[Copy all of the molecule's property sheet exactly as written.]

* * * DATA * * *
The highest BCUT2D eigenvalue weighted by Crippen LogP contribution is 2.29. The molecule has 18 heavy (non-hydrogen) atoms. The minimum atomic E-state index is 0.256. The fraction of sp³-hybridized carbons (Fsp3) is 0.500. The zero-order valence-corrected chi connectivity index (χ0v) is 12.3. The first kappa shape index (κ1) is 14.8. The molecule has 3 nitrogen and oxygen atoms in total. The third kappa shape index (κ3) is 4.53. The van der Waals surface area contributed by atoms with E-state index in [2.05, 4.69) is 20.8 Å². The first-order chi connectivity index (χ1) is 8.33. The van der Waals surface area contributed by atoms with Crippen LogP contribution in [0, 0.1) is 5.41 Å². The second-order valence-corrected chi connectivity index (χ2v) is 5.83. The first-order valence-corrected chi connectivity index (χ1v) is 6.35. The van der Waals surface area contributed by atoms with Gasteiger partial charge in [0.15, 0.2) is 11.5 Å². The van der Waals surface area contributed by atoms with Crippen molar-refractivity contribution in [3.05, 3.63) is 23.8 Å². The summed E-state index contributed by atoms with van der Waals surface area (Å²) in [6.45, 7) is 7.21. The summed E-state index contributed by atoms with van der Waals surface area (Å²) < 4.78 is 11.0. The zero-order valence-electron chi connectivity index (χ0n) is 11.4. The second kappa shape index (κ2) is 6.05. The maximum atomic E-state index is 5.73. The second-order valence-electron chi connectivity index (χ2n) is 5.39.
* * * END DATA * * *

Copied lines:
The highest BCUT2D eigenvalue weighted by Crippen LogP contribution is 2.29. The molecule has 18 heavy (non-hydrogen) atoms. The minimum atomic E-state index is 0.256. The fraction of sp³-hybridized carbons (Fsp3) is 0.500. The zero-order valence-corrected chi connectivity index (χ0v) is 12.3. The first kappa shape index (κ1) is 14.8. The molecule has 3 nitrogen and oxygen atoms in total. The third kappa shape index (κ3) is 4.53. The van der Waals surface area contributed by atoms with E-state index in [2.05, 4.69) is 20.8 Å². The first-order chi connectivity index (χ1) is 8.33. The van der Waals surface area contributed by atoms with Crippen LogP contribution in [0, 0.1) is 5.41 Å². The second-order valence-corrected chi connectivity index (χ2v) is 5.83. The first-order valence-corrected chi connectivity index (χ1v) is 6.35. The van der Waals surface area contributed by atoms with Gasteiger partial charge in [0.15, 0.2) is 11.5 Å². The van der Waals surface area contributed by atoms with Crippen molar-refractivity contribution in [3.05, 3.63) is 23.8 Å². The summed E-state index contributed by atoms with van der Waals surface area (Å²) in [6.45, 7) is 7.21. The summed E-state index contributed by atoms with van der Waals surface area (Å²) < 4.78 is 11.0. The zero-order valence-electron chi connectivity index (χ0n) is 11.4. The second kappa shape index (κ2) is 6.05. The maximum atomic E-state index is 5.73. The second-order valence-electron chi connectivity index (χ2n) is 5.39.